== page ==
These events can have a major impact on resort room availability, as there are tons of attendees and they take up huge blocks of specific hotels. That, in turn, reduces inventory there and pushes other people to different hotels. Real world events like the NFL Pro Bowl and WWE Monday Night RAW have a similarly indirect impact. Attendees book up hotels around Orlando and flights into the city, but seldom visit the theme parks.
Suffice to say, there’s a ripple effect felt throughout hotels in the region, including WDW. This is true even when it comes to events that aren’t occurring at Walt Disney World and will have minimal impact on crowd levels.
To that point, on-site hotels selling out completely can cause planners to freak out that the parks are going to be chaotic and crowded. Which can be true…sometimes. But there are a couple of things to keep in mind.
The first is that the majority of guests in the parks at any given moment come from off-site. This includes those staying in third party hotels around Orlando, but it also includes the growing population in Central Florida and beyond within driving distance. Locals might simply come out for the day when the weather is nice, because there’s a ticket deal, or to enjoy the current flavor of EPCOT’s festival.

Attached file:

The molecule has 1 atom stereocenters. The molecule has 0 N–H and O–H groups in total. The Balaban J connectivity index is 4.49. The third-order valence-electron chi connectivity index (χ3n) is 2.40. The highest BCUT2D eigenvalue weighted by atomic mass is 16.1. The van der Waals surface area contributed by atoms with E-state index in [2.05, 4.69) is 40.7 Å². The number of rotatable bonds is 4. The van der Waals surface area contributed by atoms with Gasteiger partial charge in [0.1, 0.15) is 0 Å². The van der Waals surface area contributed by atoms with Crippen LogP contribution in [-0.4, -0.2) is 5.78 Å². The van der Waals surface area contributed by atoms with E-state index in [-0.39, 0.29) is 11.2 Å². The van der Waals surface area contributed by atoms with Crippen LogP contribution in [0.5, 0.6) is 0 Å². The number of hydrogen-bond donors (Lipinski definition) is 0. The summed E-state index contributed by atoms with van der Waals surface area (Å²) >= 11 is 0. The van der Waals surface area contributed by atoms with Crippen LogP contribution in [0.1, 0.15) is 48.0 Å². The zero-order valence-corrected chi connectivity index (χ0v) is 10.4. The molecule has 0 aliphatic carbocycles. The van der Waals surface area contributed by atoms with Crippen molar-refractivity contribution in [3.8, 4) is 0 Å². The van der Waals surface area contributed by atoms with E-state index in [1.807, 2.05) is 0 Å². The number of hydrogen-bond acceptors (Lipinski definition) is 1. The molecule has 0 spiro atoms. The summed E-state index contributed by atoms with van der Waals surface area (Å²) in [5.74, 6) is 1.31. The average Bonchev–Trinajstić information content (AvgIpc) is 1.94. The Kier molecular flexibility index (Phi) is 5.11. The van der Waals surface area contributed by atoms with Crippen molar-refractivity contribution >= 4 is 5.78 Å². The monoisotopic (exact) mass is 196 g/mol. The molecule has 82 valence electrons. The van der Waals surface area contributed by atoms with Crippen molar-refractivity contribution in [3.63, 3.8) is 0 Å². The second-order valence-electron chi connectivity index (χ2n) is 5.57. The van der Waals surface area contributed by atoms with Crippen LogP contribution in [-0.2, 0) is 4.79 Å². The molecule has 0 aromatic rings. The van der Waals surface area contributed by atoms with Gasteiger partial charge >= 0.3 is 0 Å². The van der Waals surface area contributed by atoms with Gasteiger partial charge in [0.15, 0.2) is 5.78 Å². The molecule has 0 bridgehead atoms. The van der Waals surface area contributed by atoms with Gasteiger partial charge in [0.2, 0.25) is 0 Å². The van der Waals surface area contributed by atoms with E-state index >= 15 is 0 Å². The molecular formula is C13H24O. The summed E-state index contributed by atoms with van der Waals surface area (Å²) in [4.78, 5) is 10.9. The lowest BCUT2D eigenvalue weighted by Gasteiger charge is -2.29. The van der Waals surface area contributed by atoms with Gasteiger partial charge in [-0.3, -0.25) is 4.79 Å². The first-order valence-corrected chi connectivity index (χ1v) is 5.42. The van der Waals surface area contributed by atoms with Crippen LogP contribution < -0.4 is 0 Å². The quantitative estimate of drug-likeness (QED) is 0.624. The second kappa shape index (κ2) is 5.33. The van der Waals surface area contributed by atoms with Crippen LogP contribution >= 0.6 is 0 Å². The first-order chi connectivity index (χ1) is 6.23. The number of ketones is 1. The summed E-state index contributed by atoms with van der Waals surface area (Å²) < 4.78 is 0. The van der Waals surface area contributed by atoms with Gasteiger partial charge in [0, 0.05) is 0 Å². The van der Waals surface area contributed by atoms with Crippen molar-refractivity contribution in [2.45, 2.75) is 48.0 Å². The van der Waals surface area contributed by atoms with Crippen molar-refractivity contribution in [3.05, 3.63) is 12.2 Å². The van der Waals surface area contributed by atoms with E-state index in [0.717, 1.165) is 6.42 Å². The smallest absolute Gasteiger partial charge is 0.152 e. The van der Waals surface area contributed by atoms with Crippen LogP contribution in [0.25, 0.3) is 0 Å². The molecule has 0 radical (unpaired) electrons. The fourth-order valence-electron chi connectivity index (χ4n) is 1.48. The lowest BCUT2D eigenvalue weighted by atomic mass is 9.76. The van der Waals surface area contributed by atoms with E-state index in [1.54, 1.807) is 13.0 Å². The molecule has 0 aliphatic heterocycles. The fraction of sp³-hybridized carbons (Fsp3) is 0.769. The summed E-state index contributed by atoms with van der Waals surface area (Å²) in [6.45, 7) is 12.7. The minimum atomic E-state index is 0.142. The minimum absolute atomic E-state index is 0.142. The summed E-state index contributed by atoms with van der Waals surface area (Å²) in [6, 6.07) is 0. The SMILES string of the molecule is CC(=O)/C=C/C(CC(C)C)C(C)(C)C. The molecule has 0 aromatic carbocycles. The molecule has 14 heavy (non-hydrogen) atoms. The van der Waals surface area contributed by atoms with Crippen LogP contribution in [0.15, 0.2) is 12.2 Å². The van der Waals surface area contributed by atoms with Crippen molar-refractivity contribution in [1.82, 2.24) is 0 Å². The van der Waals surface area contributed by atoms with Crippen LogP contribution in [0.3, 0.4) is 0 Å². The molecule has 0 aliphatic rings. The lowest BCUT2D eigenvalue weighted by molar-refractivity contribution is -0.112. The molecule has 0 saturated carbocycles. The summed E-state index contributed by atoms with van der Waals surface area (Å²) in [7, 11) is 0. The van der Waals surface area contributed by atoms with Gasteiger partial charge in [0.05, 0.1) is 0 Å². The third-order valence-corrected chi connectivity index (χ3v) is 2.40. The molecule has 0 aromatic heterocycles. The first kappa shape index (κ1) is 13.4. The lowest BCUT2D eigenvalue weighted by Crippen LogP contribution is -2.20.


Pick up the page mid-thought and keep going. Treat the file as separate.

Moreover, just because someone is occupying a room at Walt Disney World does not mean they are contributing to crowds. I can’t tell you how many times I’ve stayed at Coronado Springs when the resort has been absolutely slammed, but the buses to the parks have been downright dead. Other times, the resort hasn’t seemed that busy, but the buses have been packed.
The discrepancy is convention-goers, who overwhelm portions of the resort infrastructure (and by infrastructure, I mean bars and hot tubs) but typically do not attend the parks in the same number as regular ole tourists. So the resort could be at ~95% occupancy due to a convention, and it could feel that way in the common areas…but not on the buses. By contrast, the resort could be at ~65% occupancy without a convention, but feel far worse on the buses. It’s all about demographics and the guest mix.